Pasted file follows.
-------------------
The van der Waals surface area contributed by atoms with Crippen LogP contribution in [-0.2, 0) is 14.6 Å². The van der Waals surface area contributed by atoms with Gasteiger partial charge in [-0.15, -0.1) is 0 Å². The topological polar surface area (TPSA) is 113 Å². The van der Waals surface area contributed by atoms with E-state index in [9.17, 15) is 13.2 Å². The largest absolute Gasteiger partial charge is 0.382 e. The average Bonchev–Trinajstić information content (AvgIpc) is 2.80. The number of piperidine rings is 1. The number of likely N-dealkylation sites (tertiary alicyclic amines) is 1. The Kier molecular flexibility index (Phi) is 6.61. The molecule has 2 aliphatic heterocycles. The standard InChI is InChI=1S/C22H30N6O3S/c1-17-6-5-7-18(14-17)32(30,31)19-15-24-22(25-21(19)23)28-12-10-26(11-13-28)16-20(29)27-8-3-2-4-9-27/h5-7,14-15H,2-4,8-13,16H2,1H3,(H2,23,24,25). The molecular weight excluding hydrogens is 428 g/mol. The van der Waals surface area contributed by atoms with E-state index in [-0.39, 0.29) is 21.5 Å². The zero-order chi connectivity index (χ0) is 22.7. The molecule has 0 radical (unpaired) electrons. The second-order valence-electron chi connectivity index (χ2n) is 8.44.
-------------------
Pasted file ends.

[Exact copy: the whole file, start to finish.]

The van der Waals surface area contributed by atoms with Crippen LogP contribution in [-0.2, 0) is 14.6 Å². The van der Waals surface area contributed by atoms with Gasteiger partial charge in [-0.15, -0.1) is 0 Å². The topological polar surface area (TPSA) is 113 Å². The van der Waals surface area contributed by atoms with E-state index in [9.17, 15) is 13.2 Å². The largest absolute Gasteiger partial charge is 0.382 e. The average Bonchev–Trinajstić information content (AvgIpc) is 2.80. The number of piperidine rings is 1. The number of likely N-dealkylation sites (tertiary alicyclic amines) is 1. The Kier molecular flexibility index (Phi) is 6.61. The molecule has 2 aliphatic heterocycles. The standard InChI is InChI=1S/C22H30N6O3S/c1-17-6-5-7-18(14-17)32(30,31)19-15-24-22(25-21(19)23)28-12-10-26(11-13-28)16-20(29)27-8-3-2-4-9-27/h5-7,14-15H,2-4,8-13,16H2,1H3,(H2,23,24,25). The molecular weight excluding hydrogens is 428 g/mol. The van der Waals surface area contributed by atoms with E-state index in [-0.39, 0.29) is 21.5 Å². The zero-order chi connectivity index (χ0) is 22.7. The molecule has 0 radical (unpaired) electrons. The second-order valence-electron chi connectivity index (χ2n) is 8.44.